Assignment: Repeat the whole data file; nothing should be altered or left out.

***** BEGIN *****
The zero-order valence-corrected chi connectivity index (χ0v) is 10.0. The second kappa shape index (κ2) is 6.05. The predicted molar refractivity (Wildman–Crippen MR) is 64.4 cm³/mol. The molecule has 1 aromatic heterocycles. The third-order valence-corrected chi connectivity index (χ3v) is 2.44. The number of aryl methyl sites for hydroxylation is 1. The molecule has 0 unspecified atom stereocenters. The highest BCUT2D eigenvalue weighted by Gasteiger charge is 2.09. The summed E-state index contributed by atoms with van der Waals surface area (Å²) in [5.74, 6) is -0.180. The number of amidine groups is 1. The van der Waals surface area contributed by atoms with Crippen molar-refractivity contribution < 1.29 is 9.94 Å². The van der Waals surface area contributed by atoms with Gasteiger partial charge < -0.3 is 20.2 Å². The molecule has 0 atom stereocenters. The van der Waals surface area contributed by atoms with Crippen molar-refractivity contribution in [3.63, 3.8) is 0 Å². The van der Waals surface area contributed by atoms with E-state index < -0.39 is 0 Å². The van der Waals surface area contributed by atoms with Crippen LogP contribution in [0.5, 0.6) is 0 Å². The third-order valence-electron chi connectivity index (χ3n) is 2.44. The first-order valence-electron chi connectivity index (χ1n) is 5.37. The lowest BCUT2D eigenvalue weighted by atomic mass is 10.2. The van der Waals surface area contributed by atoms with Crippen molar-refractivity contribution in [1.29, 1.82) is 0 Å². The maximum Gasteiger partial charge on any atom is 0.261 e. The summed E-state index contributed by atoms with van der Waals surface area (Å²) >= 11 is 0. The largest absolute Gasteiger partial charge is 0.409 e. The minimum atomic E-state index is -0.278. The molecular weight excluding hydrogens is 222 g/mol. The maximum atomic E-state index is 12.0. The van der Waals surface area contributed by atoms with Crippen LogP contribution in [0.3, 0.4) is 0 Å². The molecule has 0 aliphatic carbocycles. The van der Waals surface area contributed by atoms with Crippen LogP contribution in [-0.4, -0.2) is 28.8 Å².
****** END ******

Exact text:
The zero-order valence-corrected chi connectivity index (χ0v) is 10.0. The second kappa shape index (κ2) is 6.05. The predicted molar refractivity (Wildman–Crippen MR) is 64.4 cm³/mol. The molecule has 1 aromatic heterocycles. The third-order valence-corrected chi connectivity index (χ3v) is 2.44. The number of aryl methyl sites for hydroxylation is 1. The molecule has 0 unspecified atom stereocenters. The highest BCUT2D eigenvalue weighted by Gasteiger charge is 2.09. The summed E-state index contributed by atoms with van der Waals surface area (Å²) in [5.74, 6) is -0.180. The number of amidine groups is 1. The van der Waals surface area contributed by atoms with Crippen molar-refractivity contribution < 1.29 is 9.94 Å². The van der Waals surface area contributed by atoms with Gasteiger partial charge < -0.3 is 20.2 Å². The molecule has 0 atom stereocenters. The van der Waals surface area contributed by atoms with Crippen molar-refractivity contribution in [3.63, 3.8) is 0 Å². The van der Waals surface area contributed by atoms with E-state index < -0.39 is 0 Å². The van der Waals surface area contributed by atoms with Crippen LogP contribution in [0.5, 0.6) is 0 Å². The third-order valence-electron chi connectivity index (χ3n) is 2.44. The first-order valence-electron chi connectivity index (χ1n) is 5.37. The lowest BCUT2D eigenvalue weighted by atomic mass is 10.2. The van der Waals surface area contributed by atoms with Crippen molar-refractivity contribution in [1.29, 1.82) is 0 Å². The maximum Gasteiger partial charge on any atom is 0.261 e. The summed E-state index contributed by atoms with van der Waals surface area (Å²) >= 11 is 0. The largest absolute Gasteiger partial charge is 0.409 e. The minimum atomic E-state index is -0.278. The molecular weight excluding hydrogens is 222 g/mol. The maximum atomic E-state index is 12.0. The van der Waals surface area contributed by atoms with Crippen LogP contribution in [0.3, 0.4) is 0 Å². The molecule has 0 aliphatic carbocycles. The van der Waals surface area contributed by atoms with Crippen LogP contribution in [-0.4, -0.2) is 28.8 Å².